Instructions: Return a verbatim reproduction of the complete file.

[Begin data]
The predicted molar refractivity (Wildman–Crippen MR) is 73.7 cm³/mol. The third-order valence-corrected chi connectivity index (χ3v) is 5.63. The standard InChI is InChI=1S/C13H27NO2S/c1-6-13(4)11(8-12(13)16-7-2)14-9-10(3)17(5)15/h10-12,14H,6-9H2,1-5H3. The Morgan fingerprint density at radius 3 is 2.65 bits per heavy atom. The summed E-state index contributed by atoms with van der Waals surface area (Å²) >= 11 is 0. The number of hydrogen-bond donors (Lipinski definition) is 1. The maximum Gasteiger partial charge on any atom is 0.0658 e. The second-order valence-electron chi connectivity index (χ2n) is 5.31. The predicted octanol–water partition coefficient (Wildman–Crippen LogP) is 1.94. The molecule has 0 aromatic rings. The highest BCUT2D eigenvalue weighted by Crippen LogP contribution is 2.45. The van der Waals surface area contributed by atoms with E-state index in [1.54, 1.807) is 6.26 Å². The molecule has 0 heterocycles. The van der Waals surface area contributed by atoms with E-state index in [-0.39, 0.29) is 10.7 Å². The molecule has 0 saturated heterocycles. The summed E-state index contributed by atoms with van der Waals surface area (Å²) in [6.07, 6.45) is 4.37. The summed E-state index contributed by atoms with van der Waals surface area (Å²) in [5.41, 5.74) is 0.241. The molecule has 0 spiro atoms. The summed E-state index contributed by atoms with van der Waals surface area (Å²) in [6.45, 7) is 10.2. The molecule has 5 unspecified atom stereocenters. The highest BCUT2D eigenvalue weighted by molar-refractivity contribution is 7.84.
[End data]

The predicted molar refractivity (Wildman–Crippen MR) is 73.7 cm³/mol. The third-order valence-corrected chi connectivity index (χ3v) is 5.63. The standard InChI is InChI=1S/C13H27NO2S/c1-6-13(4)11(8-12(13)16-7-2)14-9-10(3)17(5)15/h10-12,14H,6-9H2,1-5H3. The Morgan fingerprint density at radius 3 is 2.65 bits per heavy atom. The summed E-state index contributed by atoms with van der Waals surface area (Å²) >= 11 is 0. The number of hydrogen-bond donors (Lipinski definition) is 1. The maximum Gasteiger partial charge on any atom is 0.0658 e. The second-order valence-electron chi connectivity index (χ2n) is 5.31. The predicted octanol–water partition coefficient (Wildman–Crippen LogP) is 1.94. The molecule has 0 aromatic rings. The highest BCUT2D eigenvalue weighted by Crippen LogP contribution is 2.45. The van der Waals surface area contributed by atoms with E-state index in [1.54, 1.807) is 6.26 Å². The molecule has 0 heterocycles. The van der Waals surface area contributed by atoms with E-state index in [-0.39, 0.29) is 10.7 Å². The molecule has 0 saturated heterocycles. The summed E-state index contributed by atoms with van der Waals surface area (Å²) in [6.07, 6.45) is 4.37. The summed E-state index contributed by atoms with van der Waals surface area (Å²) in [5.41, 5.74) is 0.241. The molecule has 0 spiro atoms. The summed E-state index contributed by atoms with van der Waals surface area (Å²) in [6.45, 7) is 10.2. The molecule has 5 unspecified atom stereocenters. The highest BCUT2D eigenvalue weighted by molar-refractivity contribution is 7.84.